The resonant circuit 19 comprises at least one capacitor C and a coil L connected in parallel and preferably providing a resonant circuit of high circuit quality. The resonant frequency of the resonant circuit 19 determines the frequency of the delivered HF voltage of, for example, 350 kHz. While the capacity of the capacitor C is preferably between 50 and 200 nF, the inductance of the coil L is preferably between 4 μH and 1 μH. The coil L couples magnetically with a decoupling coil L1, which is connected via a decoupling capacitor 25 and a sensor device 26 to the lines 15, 16 and thus the electrode 14.
 The sensor device 26 is used to detect the development of a plasma discharge at the electrode 14. An example sensor device 26 is illustrated in FIG. 5. Its input is a voltage divider 27 connected via the coupling capacitor 25 to the decoupling coil L1. A low-pass filter 28 forms the average voltage value, which is captured by an amplifier 29 and made available at its output 30 as a signal that characterizes the average voltage value. This signal is supplied to the control device 21, which determines whether it is above or below a threshold value and accordingly controls the incision operating mode or cutting/ablation mode. A comparator may also be provided instead of the amplifier 29.
 The threshold value of the comparator or control device can be specified such that it is possible to reliably differentiate between a low DC component present during the incision phase and a high DC component of the voltage present at the electrode 14 during the cutting mode. Thus, the signal has a first value during the incision phase and a second value during the cutting phase that differs from the first value. On the basis of these values, the control device 21 detects the operating state of the electrode 14.
 Moreover, the device 12 has an operating voltage source, in this embodiment in the form of a controlled power supply 34, which supplies the HF generator 18 and all further components with an operating voltage Ub. The operating voltage Ub has a value, for example, of several hundreds of volts, e.g., 400 volts. The operating voltage can be switchable or adjustable for the selection of different surgical effects. In particular it is possible to provide an effect path between the control device 21 and the power supply 34 so that power regulation and/or setting of characteristics of the power supply 34 is possible by components or also operating elements of the control device 21.
 The control device 21 can contain one or a plurality of electronic circuits, in particular microcontrollers, which control the operation of the HF generator 18. The function described below of the device 12 in particular allows recognition of the function and thus also the programming of any microcontrollers in the control device 21:
 Referring to FIG. 2, a functional description now follows. FIG. 2 illustrates the electrode 14 within the tissue 17 surrounded by a fluid 31. This fluid 31 is, for example, physiological saline solution, possibly mixed with tissue fluid or other fluids. If a surgical effect, for example an incision or the like, is to be effected by the electrode 14, then the HF generator 18 is activated. This can be done using, for example, a switch or other device, not shown here, to be actuated by the surgeon. On this actuation, the HF generator 18 is operated initially in an incision operating mode. The control device 21 brings about rapid closing of the switch 22 and thereafter periodic phased opening and closing to excite the resonant circuit 19 to its resonant frequency. HF power is drawn from the resonant circuit 19 via the decoupling coil L1. A high-frequency current i is thus supplied to the electrode 14. The electrode 14 is in contact with the tissue 17. A high-frequency current i, shown in FIG. 3, flows with an amplitude of several amperes (e.g., 6 to 8 amperes). The resultant relatively high power input brings about sudden evaporation of the fluid present in the vicinity of the electrode and the development of a vapor bubble 32. The transition resistance from the electrode 14 to the tissue 17 suddenly increases in magnitude in the process. An HF gas discharge can form in the steam bubble 32 that develops, generating a plasma 33.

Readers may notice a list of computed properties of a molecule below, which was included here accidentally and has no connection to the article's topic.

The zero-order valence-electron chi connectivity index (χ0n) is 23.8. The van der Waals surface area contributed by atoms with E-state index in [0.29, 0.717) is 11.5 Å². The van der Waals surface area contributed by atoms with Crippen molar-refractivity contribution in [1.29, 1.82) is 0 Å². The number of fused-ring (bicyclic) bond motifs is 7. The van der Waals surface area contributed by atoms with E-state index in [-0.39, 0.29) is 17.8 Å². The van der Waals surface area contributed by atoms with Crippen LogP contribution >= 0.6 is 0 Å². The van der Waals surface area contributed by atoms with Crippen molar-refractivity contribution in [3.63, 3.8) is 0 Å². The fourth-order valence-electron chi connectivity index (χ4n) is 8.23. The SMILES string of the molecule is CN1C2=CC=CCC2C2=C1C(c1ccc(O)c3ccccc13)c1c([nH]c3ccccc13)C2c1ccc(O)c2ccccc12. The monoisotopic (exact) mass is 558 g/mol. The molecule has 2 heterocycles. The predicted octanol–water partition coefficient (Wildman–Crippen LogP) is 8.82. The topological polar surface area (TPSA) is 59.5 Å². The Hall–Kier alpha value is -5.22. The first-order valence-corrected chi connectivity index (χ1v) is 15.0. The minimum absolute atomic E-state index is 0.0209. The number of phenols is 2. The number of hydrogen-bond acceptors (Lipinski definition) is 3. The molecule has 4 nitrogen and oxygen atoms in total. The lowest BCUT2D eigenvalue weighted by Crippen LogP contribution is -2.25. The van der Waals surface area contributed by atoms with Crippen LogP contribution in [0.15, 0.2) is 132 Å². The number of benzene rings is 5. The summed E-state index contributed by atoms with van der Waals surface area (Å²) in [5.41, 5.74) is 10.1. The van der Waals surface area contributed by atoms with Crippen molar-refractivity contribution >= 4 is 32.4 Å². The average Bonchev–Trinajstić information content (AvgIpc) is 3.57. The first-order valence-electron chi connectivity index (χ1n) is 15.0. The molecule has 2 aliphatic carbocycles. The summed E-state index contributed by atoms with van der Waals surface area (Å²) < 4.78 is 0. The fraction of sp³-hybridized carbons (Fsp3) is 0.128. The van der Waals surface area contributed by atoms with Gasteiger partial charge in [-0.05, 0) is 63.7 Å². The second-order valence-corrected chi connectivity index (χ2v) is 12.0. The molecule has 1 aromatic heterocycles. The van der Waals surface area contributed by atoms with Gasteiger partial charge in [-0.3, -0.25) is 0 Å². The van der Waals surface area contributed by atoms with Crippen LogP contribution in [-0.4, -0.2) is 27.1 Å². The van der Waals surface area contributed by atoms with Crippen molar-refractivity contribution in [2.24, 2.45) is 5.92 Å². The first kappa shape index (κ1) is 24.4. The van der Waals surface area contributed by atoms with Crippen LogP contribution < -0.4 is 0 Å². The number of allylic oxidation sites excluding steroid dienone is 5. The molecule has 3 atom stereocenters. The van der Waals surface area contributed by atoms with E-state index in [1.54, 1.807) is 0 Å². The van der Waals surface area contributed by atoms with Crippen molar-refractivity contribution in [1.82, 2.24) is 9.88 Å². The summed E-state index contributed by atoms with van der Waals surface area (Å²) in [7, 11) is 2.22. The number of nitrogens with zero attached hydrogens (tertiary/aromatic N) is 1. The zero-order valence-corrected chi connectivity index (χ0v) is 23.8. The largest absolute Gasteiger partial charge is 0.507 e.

As a result of the sudden increase in resistance, as can be seen from FIG. 3, at the point in time t1 at which the vapor bubble forms, the flowing current i suddenly becomes lower. The HF AC voltage at the vapor bubble 32 and thus at the lines 15, 16 can immediately develop a DC component due to different electron emissions from the electrode 14 and the tissue 17. This is detected by the sensor device 26. An appropriate signal, appearing at the output 30, reaches the control device 21 and characterizes the transition from incision mode I to cutting mode II.
 The signal generated by the sensor device 26 characterizes the transition of the fluid into the gas or vapor phase and thus the development of the vapor bubble 32. This signal is used by the control device 21 to switch the operation of the HF generator 18 from the incision operating mode to the cutting operating mode, which thus applies for points in time greater than tl. This is illustrated in FIG. 3. The value of the current i decreases and the modulation of the high frequency current i starting from a first modulation, which is valid for the period 0 to t1, and thus for the incision operating mode is switched to a second modulation, which is valid for the time after the incision, i.e., for the cutting operating mode.